The mean THC concentration (potency) of the traditional imported herbal
cannabis samples was 8.4% (range = 0.3 to 22%); median = 9.0%. Only a very
small number of samples were received and analysed.
The mean potency of cannabis resin was 5.9% (range = 1.3 to 27.8%). The
median = 5.0% was typical of values reported by others over many years.
Cannabis resin had a mean CBD content of 3.5% (range = 0.1 to 7.3%), but
the CBD content of herbal cannabis was less than 0.1% in nearly all cases.
There was a weak, but statistically-significant, correlation (r = 0.48; N = 112;
P < 0.001) between the THC and the CBD content of resin.

HOME OFFICE CANNABIS POTENCY STUDY 2008 | 1

INTRODUCTION
Herbal cannabis and cannabis resin are the most widely-misused illicit substances
in the UK. For many years, herbal cannabis was imported into the UK from the
Caribbean, West Africa and Asia. It is often seen in the form of compressed brown
vegetable matter containing seeds and stalks (Figure 1). Domestic production of
intensively-cultivated herbal cannabis started in around 1990. It has been grown
indoors from selected seed varieties and propagation of female plant cuttings using
artificial lighting, heating, and control of day-length. This material is known as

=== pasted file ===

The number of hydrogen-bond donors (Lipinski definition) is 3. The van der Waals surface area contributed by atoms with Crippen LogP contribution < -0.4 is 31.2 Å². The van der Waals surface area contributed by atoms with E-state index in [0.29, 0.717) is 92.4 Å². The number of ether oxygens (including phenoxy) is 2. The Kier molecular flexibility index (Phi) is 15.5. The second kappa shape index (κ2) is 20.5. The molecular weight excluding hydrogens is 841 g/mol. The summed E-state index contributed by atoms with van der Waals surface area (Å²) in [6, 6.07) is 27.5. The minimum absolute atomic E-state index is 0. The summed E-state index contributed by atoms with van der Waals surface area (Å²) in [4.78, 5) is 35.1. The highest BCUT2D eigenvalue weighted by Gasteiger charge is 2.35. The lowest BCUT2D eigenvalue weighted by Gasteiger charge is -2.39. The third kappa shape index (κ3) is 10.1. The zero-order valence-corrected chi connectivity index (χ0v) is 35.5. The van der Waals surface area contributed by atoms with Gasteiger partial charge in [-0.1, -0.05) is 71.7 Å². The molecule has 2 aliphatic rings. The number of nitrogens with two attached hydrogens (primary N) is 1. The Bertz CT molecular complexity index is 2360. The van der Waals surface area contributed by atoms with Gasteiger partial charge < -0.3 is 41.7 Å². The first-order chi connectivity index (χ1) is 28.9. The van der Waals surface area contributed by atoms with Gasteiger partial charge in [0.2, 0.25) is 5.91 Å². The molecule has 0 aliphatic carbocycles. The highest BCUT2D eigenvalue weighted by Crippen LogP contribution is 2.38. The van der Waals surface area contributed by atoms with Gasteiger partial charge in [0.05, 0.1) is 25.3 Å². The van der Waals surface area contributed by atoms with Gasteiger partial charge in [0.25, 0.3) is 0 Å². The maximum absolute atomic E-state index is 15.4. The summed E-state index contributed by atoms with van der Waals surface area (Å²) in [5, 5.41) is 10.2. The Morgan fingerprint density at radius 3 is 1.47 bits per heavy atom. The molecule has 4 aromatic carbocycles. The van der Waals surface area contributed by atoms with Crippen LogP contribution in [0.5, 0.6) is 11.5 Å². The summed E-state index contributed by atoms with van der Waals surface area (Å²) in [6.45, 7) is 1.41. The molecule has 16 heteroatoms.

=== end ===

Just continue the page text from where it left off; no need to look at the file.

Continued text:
sinsemilla (without seeds; Figure 2). It consists mostly of the flowering tops of
female plants, and is easily distinguished from the imported material. Cannabis
resin (Figure 3) has been imported mostly from North Africa. The potency of
cannabis is defined as the concentration (%) of 9-tetrahydrocannabinol (THC),
the major active principle of the cannabis plant. Apart from THC, cannabis and
cannabis resin contain many other so-called cannabinoids. One of these
(cannabidiol, CBD) has attracted recent interest because it is believed to show antipsychotic properties.
In 2006, the Advisory Council on the Misuse of Drugs (ACMD) reviewed the
classification of cannabis (Reference 1). One of the recommendations was that a
further study should be carried out to determine the market share of different types
of cannabis and their potencies. In view of current scientific interest in the role of
CBD, it was decided that this should also be measured.
The Home Office funded the project. This included paying the forensic providers
to establish the methodology using internal THC and CBD standards and to
exchange samples for the comparison and harmonisation of the method for the
determination of THC and CBD concentrations. The numbers of samples
examined was then limited by the funds available.

2 | HOME OFFICE CANNABIS POTENCY STUDY 2008